Connecticut guard Shabazz Napier (13) and Michigan State guard Keith Appling (11) challenge for the ball during their NCAA men's basketball game on Saturday, Nov. 10, 2012, on the Ramstein U.S. Air Force Base, in Ramstein, Germany. (AP Photo/Michael Probst)
For UConn-related sports news, this is the slowest part of the calendar. It'll remains this way for another six weeks or so until training camp opens for the football team. But that doesn't mean it's one big summer vacation. Take arguably the three most important cogs on the Huskies' basketball roster, for example.
Shabazz Napier, Ryan Boatright and DeAndre Daniels all played critical roles in UConn's 20-win season, and the trio will spend the coming days at the roundball version of summer camp, all in an effort to improve their collective games.
Next week, the backcourt of Napier and Boatright are headed to the Point Guard Skills Academy in Union, N.J.
“They’ll have an opportunity to start building their resume early, going to the camps and having GM’s right there watching them,” coach Kevin Ollie said, according to the Hartford Courant. “It’s going to be a good year for them.”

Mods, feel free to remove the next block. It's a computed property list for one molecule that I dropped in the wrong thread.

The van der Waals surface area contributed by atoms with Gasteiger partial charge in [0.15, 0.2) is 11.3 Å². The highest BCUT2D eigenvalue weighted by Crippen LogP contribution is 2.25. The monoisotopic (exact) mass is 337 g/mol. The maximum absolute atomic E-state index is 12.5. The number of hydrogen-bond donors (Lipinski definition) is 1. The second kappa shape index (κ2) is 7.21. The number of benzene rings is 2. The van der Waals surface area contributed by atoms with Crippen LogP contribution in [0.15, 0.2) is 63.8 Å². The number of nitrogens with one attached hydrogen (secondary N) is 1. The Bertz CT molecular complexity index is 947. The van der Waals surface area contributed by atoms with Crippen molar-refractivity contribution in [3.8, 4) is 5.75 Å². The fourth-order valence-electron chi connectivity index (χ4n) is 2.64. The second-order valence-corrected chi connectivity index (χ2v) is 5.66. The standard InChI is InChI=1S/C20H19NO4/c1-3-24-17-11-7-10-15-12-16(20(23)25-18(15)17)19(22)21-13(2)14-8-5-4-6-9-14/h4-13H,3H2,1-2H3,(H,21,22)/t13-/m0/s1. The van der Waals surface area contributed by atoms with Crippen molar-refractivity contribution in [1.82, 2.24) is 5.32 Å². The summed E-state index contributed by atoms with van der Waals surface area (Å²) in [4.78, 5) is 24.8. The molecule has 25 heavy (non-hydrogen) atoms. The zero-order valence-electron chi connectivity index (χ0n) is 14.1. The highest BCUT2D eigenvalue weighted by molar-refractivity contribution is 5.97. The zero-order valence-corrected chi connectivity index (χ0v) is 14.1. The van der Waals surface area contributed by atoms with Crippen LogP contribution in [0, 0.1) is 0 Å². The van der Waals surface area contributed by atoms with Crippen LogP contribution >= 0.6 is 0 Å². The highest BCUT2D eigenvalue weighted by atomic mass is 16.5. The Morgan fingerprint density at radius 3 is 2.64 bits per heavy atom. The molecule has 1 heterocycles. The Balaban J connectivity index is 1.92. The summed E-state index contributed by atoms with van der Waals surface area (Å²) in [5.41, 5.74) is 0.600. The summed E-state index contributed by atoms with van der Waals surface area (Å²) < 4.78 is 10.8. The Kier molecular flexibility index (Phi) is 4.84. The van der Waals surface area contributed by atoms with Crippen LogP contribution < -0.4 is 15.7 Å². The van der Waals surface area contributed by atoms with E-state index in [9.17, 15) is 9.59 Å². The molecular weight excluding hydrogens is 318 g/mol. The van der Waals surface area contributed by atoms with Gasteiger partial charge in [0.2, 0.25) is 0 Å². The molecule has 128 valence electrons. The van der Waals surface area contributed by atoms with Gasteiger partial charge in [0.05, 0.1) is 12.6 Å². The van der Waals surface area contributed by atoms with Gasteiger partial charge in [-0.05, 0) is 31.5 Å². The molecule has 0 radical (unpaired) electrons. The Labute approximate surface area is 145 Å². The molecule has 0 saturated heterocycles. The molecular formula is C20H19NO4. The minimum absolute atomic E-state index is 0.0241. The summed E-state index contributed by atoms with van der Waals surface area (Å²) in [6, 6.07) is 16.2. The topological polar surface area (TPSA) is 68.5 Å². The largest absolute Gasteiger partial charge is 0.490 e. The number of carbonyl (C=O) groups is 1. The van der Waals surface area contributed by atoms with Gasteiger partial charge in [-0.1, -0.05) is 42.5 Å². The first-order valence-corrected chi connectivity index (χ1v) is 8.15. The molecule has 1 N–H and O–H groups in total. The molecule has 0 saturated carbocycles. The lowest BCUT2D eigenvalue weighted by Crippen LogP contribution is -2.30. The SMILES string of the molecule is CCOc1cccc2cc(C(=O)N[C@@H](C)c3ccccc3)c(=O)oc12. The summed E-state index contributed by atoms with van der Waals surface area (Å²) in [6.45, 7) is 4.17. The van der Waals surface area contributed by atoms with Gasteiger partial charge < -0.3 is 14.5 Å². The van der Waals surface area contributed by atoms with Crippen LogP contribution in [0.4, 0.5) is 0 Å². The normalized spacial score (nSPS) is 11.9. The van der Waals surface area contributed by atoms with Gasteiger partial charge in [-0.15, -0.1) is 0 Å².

That's the hope. Napier and Boatright both hope the NBA is in their futures, and a strong 2013-14 season should only cement any future job opportunities.
According to the Courant, the camp will consist of 10 hours of workout time and feature NBAers Deron Williams and Kyrie Irving. Then it's off to Chris Paul's camp, CP3, later this summer.
Daniels, meanwhile, is off to Washington, D.C. for Kevin Durant's camp for wing players.
“I already called KD and told him to take good care of DeAndre,” said Ollie, who was once a teammate of Durant's with the Oklahoma Thunder.
The upcoming season is a big one for UConn. They're coming off an improbably successful rookie year for Kevin Ollie, and now, with all five starters returning, they're eligible for the AAC and NCAA postseason. If things go well, the Huskies will keep their names in the national conversation, despite no longer being affiliated with what most people would call a top-flight conference. If UConn falters, however, long-term recruiting could become more difficult. We're guessing neither Ollie nor Jim Calhoun will let that happen.